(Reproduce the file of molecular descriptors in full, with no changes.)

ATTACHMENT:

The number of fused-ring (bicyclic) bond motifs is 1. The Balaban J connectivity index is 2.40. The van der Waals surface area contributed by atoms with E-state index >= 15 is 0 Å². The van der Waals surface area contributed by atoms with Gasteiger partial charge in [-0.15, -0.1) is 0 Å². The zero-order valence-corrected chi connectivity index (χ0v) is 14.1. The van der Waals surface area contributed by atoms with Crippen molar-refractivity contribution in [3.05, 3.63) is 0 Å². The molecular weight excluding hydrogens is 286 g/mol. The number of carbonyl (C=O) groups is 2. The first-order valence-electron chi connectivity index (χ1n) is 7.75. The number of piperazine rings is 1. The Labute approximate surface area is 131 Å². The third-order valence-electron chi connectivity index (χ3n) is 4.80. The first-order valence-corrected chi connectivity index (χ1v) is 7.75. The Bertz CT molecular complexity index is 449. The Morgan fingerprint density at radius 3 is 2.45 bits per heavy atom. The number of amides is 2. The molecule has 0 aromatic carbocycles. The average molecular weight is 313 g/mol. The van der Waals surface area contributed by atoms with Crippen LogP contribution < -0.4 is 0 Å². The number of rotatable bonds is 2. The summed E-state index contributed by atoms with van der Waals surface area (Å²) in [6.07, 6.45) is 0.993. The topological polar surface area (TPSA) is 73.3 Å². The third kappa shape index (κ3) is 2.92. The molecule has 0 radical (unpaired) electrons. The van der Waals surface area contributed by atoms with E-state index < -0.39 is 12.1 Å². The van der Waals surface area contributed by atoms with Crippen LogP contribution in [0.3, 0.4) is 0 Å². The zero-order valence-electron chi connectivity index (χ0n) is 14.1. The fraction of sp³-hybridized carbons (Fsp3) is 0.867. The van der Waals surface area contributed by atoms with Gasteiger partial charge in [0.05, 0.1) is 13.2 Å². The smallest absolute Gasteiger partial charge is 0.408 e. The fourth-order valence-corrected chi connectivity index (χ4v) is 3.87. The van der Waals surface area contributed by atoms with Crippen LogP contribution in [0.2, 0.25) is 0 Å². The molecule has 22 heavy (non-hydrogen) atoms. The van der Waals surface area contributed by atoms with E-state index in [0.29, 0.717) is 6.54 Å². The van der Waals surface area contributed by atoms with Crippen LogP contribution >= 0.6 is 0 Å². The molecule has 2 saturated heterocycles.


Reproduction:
The number of fused-ring (bicyclic) bond motifs is 1. The Balaban J connectivity index is 2.40. The van der Waals surface area contributed by atoms with E-state index >= 15 is 0 Å². The van der Waals surface area contributed by atoms with Gasteiger partial charge in [-0.15, -0.1) is 0 Å². The zero-order valence-corrected chi connectivity index (χ0v) is 14.1. The van der Waals surface area contributed by atoms with Crippen molar-refractivity contribution in [3.05, 3.63) is 0 Å². The molecular weight excluding hydrogens is 286 g/mol. The number of carbonyl (C=O) groups is 2. The first-order valence-electron chi connectivity index (χ1n) is 7.75. The number of piperazine rings is 1. The Labute approximate surface area is 131 Å². The third-order valence-electron chi connectivity index (χ3n) is 4.80. The first-order valence-corrected chi connectivity index (χ1v) is 7.75. The Bertz CT molecular complexity index is 449. The Morgan fingerprint density at radius 3 is 2.45 bits per heavy atom. The number of amides is 2. The molecule has 0 aromatic carbocycles. The average molecular weight is 313 g/mol. The van der Waals surface area contributed by atoms with Crippen LogP contribution < -0.4 is 0 Å². The number of rotatable bonds is 2. The summed E-state index contributed by atoms with van der Waals surface area (Å²) in [6.07, 6.45) is 0.993. The topological polar surface area (TPSA) is 73.3 Å². The third kappa shape index (κ3) is 2.92. The molecule has 0 radical (unpaired) electrons. The van der Waals surface area contributed by atoms with E-state index < -0.39 is 12.1 Å². The van der Waals surface area contributed by atoms with Crippen LogP contribution in [0.3, 0.4) is 0 Å². The zero-order valence-electron chi connectivity index (χ0n) is 14.1. The fraction of sp³-hybridized carbons (Fsp3) is 0.867. The van der Waals surface area contributed by atoms with Gasteiger partial charge in [0.05, 0.1) is 13.2 Å². The smallest absolute Gasteiger partial charge is 0.408 e. The fourth-order valence-corrected chi connectivity index (χ4v) is 3.87. The van der Waals surface area contributed by atoms with Crippen LogP contribution in [0.2, 0.25) is 0 Å². The molecule has 22 heavy (non-hydrogen) atoms. The van der Waals surface area contributed by atoms with E-state index in [0.29, 0.717) is 6.54 Å². The van der Waals surface area contributed by atoms with Crippen LogP contribution >= 0.6 is 0 Å². The molecule has 2 saturated heterocycles.